With "Fight to Win," due Oct. 16 from MCA, Femi Kuti strives in earnest to educate and enlighten the world about the problems of his African homeland. "We are in crisis right now," he says. "I want to
With "Fight to Win," due Oct. 16 from MCA, Femi Kuti strives in earnest to educate and enlighten the world about the problems of his African homeland. "We are in crisis right now," he says. "I want to bring more attention to these issues."
Kuti is following the example set by his father, the late Nigerian musical/political pioneer Fela Anikulapo Kuti, who once said, "Afro-beat is not a music for entertainment; it is to spread a message."
"Do Your Best" is a call to end political apathy, while the title track speaks of the failures of the African government and its blindness toward a coming revolution. "Stop AIDS" warns Africans to practice safe sex and to be aware of the threat of the HIV virus.
Recorded in France, "Fight to Win" was produced by French producer Sodi, and it shows the artist backed by Positive Force -- a new incarnation of a band Kuti started in 1986. He wrote, composed and arranged all of the set's songs.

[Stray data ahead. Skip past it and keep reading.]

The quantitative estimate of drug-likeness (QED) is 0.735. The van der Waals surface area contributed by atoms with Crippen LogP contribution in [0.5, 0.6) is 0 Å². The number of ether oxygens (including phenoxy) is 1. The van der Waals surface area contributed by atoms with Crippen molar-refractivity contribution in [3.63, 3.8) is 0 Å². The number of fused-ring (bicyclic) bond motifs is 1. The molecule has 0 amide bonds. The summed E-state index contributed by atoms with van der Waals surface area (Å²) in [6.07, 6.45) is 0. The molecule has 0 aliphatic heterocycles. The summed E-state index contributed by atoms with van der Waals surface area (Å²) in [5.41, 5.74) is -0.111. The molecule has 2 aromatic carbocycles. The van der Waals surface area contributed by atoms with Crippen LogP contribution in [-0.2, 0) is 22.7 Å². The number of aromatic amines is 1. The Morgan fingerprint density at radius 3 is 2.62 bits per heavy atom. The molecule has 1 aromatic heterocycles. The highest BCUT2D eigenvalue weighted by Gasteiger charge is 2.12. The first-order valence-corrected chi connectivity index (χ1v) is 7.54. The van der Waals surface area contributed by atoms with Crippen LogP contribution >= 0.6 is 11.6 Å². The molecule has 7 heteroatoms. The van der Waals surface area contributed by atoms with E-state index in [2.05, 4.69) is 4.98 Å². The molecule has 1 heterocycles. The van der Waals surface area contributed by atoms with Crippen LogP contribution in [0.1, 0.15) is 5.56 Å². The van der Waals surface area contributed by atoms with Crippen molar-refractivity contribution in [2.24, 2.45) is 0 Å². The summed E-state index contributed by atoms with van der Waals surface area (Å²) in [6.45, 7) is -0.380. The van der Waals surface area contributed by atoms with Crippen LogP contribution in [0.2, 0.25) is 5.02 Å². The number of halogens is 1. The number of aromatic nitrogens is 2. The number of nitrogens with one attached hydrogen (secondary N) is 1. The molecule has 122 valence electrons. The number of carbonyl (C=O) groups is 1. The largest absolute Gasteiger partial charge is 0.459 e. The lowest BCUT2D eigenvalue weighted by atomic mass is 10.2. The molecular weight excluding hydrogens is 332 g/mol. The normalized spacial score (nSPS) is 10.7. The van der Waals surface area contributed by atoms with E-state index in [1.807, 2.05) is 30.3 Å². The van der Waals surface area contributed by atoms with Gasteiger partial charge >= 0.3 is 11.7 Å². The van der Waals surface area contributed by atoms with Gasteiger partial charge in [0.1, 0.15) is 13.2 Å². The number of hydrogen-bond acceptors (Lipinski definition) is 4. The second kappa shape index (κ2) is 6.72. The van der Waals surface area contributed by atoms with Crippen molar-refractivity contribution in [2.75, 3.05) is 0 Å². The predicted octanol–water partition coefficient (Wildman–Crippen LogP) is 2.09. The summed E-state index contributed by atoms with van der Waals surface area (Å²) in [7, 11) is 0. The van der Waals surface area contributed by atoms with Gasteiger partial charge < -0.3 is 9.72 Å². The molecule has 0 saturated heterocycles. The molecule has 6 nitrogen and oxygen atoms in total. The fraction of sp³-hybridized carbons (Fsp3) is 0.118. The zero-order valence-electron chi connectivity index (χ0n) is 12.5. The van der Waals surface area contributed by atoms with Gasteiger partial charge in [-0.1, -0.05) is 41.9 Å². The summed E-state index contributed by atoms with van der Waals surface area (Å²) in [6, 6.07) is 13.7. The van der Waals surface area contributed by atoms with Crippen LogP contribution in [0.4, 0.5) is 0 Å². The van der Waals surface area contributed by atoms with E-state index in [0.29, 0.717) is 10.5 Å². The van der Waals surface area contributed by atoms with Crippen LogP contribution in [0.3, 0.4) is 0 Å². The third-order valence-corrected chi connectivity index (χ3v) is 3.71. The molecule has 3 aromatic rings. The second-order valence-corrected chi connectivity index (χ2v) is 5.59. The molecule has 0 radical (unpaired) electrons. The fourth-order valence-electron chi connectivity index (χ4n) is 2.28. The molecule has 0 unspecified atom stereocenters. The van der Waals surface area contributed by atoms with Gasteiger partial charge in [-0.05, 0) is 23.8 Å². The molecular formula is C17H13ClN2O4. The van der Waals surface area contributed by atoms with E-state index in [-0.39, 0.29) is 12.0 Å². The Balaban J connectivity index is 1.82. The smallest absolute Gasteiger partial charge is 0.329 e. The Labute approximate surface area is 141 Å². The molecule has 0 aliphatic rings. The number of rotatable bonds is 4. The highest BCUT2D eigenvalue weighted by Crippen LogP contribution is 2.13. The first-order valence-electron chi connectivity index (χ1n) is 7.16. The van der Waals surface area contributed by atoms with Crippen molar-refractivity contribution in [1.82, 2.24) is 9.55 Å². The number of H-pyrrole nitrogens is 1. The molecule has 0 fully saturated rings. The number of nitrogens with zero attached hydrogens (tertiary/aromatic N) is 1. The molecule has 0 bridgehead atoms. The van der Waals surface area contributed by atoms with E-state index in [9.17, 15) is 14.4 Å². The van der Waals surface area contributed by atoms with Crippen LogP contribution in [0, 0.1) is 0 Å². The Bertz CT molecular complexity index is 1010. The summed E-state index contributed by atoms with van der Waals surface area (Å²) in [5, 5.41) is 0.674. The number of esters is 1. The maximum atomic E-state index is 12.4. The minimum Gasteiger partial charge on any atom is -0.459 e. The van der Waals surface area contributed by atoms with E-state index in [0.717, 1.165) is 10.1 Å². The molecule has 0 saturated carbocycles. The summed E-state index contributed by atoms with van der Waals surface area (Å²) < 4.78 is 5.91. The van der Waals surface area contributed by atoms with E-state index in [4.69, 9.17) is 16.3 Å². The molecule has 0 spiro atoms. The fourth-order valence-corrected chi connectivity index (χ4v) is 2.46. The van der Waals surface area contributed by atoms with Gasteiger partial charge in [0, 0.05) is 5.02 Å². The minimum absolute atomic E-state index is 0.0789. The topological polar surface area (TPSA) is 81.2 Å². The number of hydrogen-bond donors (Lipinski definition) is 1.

This album differs from 1998's "Shoki Shoki" in that it offers guest appearances by American musicians. MCA labelmates Mos Def, Common, and Jaguar each collaborated with Kuti on a song. Although the tunes carry the undeniable influence of such modern sounds as hip-hop, funk, and house music, they're rooted in traditional African music that is passed on through the Yoruba Diaspora. African slaves took this traditional music with them when they settled in Cuba, Haiti, Brazil, and the U.S. Kuti says that this influence will always be with him. "I compose from the inside, and I believe African music is inside me. This music is part of who I am."
Known for his compelling live shows, MCA believes that by touring extensively, Kuti's messages will be delivered to a diverse audience. "We hope [Femi's live shows] will create mainstream awareness," notes MCA's director of marketing, Sig Sigworth.
Kuti was recently recruited by Perry Farrell to open Jane's Addiction's tour this October along with Live. He will also perform that month at the Groundwork 2001 benefit concert, joining a roster that includes R.E.M and Pearl Jam. (The Groundwork organization aims to empower people to grow their own food.)
At retail, this should translate into a broad audience. Shawn Schwartz, owner of Brooklyn, N.Y., indie store Halcyon, says that "Shoki Shoki" was a top-seller. "It has amazingly wide appeal to fans of everything from house to world music to jam bands. We expect the same of 'Fight to Win.'"
Adding to Kuti's visibility and political activism is his participation in the forthcoming "Red Hot + Riot," a Fela tribute album under the aegis of the venerable Red Hot AIDS relief/awareness organization. Kuti has completed a track that features Macy Gray and was produced by D'Angelo and ?uestlove of the Roots. The tribute will also be issued by MCA, which just released the latest batch in its exhaustive Fela reissue program.